PROJECT 3: Type III secretion (TTS) represents one of the most complex mechanisms of protein translocation in biology. It also provides a striking example of the ability of pathogenic bacteria to manipulate their eukaryotic hosts. Since TTS control systems are almost always coupled to global regulatory factors that control virulence, understanding how TTS is regulated provides an expedient means to identify previously unknown determinants of pathogenesis. The goals of this project are to conduct a comprehensive assessment of the role in pathogenesis of TTS by B. pseudomallei and to use an understanding of the regulation of TTS to identify additional, unlinked virulence factors.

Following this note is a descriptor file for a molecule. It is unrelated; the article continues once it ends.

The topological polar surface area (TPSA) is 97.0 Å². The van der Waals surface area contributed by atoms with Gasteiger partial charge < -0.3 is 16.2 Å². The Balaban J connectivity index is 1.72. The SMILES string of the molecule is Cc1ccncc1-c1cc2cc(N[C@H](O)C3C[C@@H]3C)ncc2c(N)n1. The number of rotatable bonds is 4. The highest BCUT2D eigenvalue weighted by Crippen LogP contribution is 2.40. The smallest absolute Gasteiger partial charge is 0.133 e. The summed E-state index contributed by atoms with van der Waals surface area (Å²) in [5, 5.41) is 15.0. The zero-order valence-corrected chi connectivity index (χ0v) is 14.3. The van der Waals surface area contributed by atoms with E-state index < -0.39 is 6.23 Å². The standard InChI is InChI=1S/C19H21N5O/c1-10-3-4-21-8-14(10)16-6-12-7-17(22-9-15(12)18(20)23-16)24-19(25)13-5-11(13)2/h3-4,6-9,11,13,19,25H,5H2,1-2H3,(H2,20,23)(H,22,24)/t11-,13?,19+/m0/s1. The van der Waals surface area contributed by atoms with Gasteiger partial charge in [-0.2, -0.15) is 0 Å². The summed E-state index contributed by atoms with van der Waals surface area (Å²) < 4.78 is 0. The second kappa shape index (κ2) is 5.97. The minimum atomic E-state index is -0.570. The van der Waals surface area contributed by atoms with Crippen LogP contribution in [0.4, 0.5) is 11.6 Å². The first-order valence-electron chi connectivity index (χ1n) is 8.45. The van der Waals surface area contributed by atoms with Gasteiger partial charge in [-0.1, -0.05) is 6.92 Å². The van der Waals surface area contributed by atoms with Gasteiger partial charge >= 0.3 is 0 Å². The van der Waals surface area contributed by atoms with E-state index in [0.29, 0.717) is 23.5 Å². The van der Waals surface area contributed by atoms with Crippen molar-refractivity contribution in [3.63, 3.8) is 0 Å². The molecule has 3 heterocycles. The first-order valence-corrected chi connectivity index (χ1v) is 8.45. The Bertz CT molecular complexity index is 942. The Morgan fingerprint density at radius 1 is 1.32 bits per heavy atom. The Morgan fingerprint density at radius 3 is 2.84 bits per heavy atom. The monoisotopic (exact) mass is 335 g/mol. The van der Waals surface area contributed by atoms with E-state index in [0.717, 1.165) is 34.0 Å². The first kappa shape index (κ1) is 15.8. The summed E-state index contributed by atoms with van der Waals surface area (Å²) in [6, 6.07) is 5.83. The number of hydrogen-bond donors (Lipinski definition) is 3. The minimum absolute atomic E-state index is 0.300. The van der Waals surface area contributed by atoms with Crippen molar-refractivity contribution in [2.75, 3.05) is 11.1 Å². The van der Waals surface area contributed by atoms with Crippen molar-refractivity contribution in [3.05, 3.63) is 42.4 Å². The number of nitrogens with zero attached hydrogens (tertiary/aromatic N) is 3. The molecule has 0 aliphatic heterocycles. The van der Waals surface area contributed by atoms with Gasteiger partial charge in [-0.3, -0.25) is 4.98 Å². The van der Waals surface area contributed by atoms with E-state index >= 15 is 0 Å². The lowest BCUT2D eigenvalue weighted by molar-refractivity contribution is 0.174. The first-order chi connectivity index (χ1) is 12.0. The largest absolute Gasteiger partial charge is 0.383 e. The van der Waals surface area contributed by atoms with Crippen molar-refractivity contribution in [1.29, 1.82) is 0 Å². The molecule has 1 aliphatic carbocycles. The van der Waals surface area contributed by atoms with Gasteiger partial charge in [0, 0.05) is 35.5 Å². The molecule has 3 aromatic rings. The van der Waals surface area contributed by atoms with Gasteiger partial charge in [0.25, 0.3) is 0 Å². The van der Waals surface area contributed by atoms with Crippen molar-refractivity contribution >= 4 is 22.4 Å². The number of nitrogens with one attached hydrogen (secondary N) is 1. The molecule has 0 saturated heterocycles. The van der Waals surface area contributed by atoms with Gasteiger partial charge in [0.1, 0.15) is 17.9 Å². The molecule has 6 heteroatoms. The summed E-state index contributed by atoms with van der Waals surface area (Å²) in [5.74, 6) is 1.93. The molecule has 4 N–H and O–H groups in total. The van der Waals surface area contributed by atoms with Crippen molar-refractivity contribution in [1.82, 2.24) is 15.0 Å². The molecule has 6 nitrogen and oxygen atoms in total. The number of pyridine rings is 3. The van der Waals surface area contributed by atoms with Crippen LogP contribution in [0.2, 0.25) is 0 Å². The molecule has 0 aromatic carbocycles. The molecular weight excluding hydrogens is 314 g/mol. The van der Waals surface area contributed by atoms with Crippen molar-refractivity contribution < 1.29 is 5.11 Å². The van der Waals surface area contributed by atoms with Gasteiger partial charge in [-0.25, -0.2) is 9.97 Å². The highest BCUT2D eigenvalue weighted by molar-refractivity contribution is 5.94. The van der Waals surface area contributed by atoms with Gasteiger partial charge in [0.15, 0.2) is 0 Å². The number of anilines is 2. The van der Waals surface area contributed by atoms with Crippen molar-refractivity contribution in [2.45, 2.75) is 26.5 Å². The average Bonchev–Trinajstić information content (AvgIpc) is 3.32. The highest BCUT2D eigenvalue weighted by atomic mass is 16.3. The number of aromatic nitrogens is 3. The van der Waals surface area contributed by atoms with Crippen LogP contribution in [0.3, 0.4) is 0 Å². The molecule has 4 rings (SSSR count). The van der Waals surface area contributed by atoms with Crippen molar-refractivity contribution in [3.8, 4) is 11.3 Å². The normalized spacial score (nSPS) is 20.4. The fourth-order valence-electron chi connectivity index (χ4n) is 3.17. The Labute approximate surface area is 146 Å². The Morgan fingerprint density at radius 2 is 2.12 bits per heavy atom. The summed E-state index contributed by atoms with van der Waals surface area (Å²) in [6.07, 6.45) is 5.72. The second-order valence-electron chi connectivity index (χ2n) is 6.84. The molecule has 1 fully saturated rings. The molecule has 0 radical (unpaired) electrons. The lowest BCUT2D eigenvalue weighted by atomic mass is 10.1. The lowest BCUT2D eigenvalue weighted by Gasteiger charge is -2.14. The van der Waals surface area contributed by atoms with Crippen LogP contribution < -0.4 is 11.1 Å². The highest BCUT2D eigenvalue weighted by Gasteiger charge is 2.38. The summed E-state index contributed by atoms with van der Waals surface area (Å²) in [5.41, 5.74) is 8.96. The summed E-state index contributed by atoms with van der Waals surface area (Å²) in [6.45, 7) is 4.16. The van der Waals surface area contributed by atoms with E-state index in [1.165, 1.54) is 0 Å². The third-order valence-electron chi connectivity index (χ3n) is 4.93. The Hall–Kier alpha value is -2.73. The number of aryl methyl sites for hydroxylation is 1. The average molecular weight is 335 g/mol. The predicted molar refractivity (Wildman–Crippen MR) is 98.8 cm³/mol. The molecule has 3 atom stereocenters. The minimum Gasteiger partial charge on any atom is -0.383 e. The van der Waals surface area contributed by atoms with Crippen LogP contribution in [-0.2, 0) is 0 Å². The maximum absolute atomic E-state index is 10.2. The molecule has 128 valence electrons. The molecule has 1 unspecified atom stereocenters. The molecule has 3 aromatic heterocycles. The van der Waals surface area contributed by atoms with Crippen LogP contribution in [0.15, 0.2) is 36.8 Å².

Two aims are proposed:
Aim 1. Characterize the relative roles of TTS1, TTS2 and TTS3 in B. pseudomallei-bost interactions. Deletion mutagenesis will be used to inactivate each TTSS individually and in combination. An array of assays will be used to evaluate the effects of mutational alterations on host-cell interactions in vitro and the establishment of infection, persistence, immunity and disease in murine models of infection.
Aim 2. Characterize the regulatory mechanisms that control the expression of TTS loci and identify novel determinants of virulence. We will determine how TTS gene clusters are regulated and we will identify global regulatory factors with the potential to control multiple virulence determinants. Phenotypes resulting from mutations in regulatory loci will be evaluated in vitro and in vivo. We will also use an understanding of local and global regulatory circuitry to identify TTS effector molecules and co-regulated loci with the potential to encode novel determinants of virulence.
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